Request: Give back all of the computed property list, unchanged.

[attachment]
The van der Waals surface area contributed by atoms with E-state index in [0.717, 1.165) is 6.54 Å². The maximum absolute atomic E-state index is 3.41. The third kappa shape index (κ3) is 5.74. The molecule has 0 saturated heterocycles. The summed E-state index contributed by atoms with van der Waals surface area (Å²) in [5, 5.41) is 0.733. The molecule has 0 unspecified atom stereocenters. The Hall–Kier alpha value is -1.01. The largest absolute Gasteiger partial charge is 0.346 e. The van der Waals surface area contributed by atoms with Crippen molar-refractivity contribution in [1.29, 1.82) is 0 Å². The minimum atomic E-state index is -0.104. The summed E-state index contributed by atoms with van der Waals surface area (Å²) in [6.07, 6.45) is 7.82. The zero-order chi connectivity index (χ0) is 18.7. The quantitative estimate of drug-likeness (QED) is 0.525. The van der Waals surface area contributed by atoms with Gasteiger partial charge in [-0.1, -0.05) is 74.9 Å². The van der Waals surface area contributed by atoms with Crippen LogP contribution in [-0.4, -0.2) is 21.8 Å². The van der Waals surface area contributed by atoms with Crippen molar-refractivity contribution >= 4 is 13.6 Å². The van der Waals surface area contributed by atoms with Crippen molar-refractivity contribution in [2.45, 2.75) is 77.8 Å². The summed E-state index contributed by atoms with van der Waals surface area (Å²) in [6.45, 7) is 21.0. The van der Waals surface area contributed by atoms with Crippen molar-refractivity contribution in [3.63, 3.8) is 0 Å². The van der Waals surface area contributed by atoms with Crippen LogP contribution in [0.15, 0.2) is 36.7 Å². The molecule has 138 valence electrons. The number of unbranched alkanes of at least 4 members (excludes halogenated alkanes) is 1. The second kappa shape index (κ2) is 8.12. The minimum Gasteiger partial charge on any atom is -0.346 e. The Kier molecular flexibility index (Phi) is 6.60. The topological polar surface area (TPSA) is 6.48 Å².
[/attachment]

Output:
The van der Waals surface area contributed by atoms with E-state index in [0.717, 1.165) is 6.54 Å². The maximum absolute atomic E-state index is 3.41. The third kappa shape index (κ3) is 5.74. The molecule has 0 saturated heterocycles. The summed E-state index contributed by atoms with van der Waals surface area (Å²) in [5, 5.41) is 0.733. The molecule has 0 unspecified atom stereocenters. The Hall–Kier alpha value is -1.01. The largest absolute Gasteiger partial charge is 0.346 e. The van der Waals surface area contributed by atoms with Crippen molar-refractivity contribution in [1.29, 1.82) is 0 Å². The minimum atomic E-state index is -0.104. The summed E-state index contributed by atoms with van der Waals surface area (Å²) in [6.07, 6.45) is 7.82. The zero-order chi connectivity index (χ0) is 18.7. The quantitative estimate of drug-likeness (QED) is 0.525. The van der Waals surface area contributed by atoms with Gasteiger partial charge in [-0.1, -0.05) is 74.9 Å². The van der Waals surface area contributed by atoms with Crippen LogP contribution in [-0.4, -0.2) is 21.8 Å². The van der Waals surface area contributed by atoms with Crippen molar-refractivity contribution >= 4 is 13.6 Å². The van der Waals surface area contributed by atoms with Crippen molar-refractivity contribution in [2.45, 2.75) is 77.8 Å². The summed E-state index contributed by atoms with van der Waals surface area (Å²) in [6.45, 7) is 21.0. The van der Waals surface area contributed by atoms with Crippen molar-refractivity contribution in [3.63, 3.8) is 0 Å². The van der Waals surface area contributed by atoms with Crippen LogP contribution in [0.15, 0.2) is 36.7 Å². The molecule has 138 valence electrons. The number of unbranched alkanes of at least 4 members (excludes halogenated alkanes) is 1. The second kappa shape index (κ2) is 8.12. The minimum Gasteiger partial charge on any atom is -0.346 e. The Kier molecular flexibility index (Phi) is 6.60. The topological polar surface area (TPSA) is 6.48 Å².